What does Romeo mean when he says, "Oh dear account! My life is my foe's debt
Shakespeare is using a metaphor here wherein Romeo compares his meeting and falling in love with Juliet to a ledger, or a record of debts and payments. As my colleague stated, Romeo has just learned Juliet's identity. She is a Capulet, his families sworn enemy. So, when he says, "Oh dear account! My life is my foe's debt," what he means is that he is forever in debt to his enemy for bringing him his love, Juliet. The account is dear in two ways. Juliet is dear to him. Also, the debt is dear, meaning very costly; he fears his enemy Capulet will not accept his "payment" of love and gratitude--that Capulet will keep him from his dear Juliet.
Enotes has wonderful side-by-side texts for Shakespeare's plays. They have the original text and a modern translation. Check out the link below for the e-text for Romeo and Juliet.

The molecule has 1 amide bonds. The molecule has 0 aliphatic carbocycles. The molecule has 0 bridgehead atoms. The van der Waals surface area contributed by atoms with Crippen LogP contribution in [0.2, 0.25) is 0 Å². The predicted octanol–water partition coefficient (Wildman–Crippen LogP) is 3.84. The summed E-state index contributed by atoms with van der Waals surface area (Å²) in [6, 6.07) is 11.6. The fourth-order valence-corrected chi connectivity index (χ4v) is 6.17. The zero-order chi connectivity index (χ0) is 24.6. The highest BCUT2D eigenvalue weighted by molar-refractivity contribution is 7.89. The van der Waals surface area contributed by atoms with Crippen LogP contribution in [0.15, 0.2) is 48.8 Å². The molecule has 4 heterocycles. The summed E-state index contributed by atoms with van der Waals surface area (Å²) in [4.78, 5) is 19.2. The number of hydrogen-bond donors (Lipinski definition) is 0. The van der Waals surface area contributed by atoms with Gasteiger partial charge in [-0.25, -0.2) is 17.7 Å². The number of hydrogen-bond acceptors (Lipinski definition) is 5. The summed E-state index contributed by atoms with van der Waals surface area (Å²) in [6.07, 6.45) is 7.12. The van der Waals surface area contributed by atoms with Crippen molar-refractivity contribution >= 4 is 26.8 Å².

This is from Act I, Scene 5 when Romeo has just been told that Juliet is a Capulet. He saw her at the party and fell in love with her before he knew her name. He already feels he can't live without her -- "my life" --and realizes he is supposed to hate her since he is a Montague, and she is a Capulet.
In Act I Scene 1, Romeo learns from the Nurse that Juliet is from the ‘enemy’ family of the Montagues. He exclaims in dismay that his life is his enemy’s debt, which means that the Montagues have a debt (to themselves) to kill Romeo. In other words, Romeo will surely be dead if any Montague finds out about his love for Juliet.
Read 'Capulet' for 'Montague'! Sorry...